Thursday, 21 January 2010

On Parish Life: Living Organism or Inanimate Object

I listened to more Resurgence on my last drive to Calgary and one of the speakers reminded me that a defining characteristic of life is reproduction. If a church is to stay alive, it must reproduce. So I looked “life” up in Wikipedia:
Life (cf. biota) is a characteristic that distinguishes objects that have self-sustaining biological processes from those that do not—either because such functions have ceased (death), or else because they lack such functions and are classified as "inanimate."
No processes, no life. No life processes and a parish becomes nothing but an inanimate thing, nothing but a building. Just as a living creature must have self sustaining biological processes at work in it to be alive, so a parish must have self sustaining spiritual processes at work in it to be alive.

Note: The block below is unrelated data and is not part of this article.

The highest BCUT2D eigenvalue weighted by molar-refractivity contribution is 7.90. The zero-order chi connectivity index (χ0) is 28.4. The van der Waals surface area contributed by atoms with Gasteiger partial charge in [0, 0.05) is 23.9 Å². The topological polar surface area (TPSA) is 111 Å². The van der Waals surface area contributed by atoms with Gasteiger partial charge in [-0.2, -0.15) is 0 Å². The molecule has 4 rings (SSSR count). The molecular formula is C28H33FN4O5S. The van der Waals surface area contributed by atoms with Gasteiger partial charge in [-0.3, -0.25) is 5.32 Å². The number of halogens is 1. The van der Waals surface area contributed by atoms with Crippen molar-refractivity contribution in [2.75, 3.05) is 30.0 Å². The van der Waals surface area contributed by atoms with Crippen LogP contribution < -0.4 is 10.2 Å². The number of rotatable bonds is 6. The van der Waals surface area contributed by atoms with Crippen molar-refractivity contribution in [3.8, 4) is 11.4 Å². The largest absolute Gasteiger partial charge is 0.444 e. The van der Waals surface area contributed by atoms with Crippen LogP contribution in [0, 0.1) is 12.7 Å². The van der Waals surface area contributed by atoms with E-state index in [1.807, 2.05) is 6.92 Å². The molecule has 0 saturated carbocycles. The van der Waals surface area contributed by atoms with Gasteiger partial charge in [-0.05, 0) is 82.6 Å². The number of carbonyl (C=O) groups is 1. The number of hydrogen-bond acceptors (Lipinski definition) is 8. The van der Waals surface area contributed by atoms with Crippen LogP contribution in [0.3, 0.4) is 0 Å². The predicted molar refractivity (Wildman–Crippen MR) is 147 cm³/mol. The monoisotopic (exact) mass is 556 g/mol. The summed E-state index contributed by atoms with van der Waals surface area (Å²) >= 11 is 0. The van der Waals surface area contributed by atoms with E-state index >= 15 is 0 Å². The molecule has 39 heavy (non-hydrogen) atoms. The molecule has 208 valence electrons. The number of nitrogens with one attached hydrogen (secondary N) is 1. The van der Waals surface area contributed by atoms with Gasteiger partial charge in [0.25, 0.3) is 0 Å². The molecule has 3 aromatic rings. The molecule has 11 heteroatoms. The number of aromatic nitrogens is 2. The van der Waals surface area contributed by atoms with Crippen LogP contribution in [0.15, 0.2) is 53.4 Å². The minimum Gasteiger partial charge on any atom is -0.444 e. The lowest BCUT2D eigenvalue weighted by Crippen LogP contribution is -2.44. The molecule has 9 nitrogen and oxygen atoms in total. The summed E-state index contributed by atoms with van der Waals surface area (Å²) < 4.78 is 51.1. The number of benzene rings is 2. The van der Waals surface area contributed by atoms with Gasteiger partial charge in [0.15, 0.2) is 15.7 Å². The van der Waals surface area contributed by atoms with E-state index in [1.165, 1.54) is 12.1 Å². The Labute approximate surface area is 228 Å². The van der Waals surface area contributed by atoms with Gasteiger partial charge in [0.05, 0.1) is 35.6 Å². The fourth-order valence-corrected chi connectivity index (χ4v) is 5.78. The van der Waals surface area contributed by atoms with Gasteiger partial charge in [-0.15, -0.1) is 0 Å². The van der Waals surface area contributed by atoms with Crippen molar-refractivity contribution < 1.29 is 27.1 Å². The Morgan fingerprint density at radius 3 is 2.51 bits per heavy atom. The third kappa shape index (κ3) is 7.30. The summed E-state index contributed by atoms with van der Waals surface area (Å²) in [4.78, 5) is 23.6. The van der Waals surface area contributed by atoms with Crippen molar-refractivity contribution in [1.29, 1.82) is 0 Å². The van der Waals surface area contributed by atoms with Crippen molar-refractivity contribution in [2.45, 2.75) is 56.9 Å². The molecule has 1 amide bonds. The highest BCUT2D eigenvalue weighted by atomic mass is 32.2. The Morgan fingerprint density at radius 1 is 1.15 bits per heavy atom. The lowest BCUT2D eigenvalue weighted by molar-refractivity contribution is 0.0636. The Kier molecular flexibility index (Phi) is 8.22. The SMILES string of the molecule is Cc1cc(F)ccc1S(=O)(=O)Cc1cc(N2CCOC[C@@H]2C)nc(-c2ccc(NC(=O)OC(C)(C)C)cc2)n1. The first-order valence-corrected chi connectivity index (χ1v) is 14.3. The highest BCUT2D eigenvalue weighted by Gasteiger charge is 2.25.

In biology, the science of living organisms, "life" is the condition which distinguishes active organisms from inorganic matter, including the capacity for growth, functional activity and the continual change preceding death.
If a parish is a “living organism,” it has the capacity for growth (spiritual and physical), functional activity (ministry) and continual change (from glory to glory). For a parish, however, healthy change leads not to death, but life eternal. Consistent refusal to change, on the other hand, may well lead to death.

As for a parish, so for the individual members of that parish.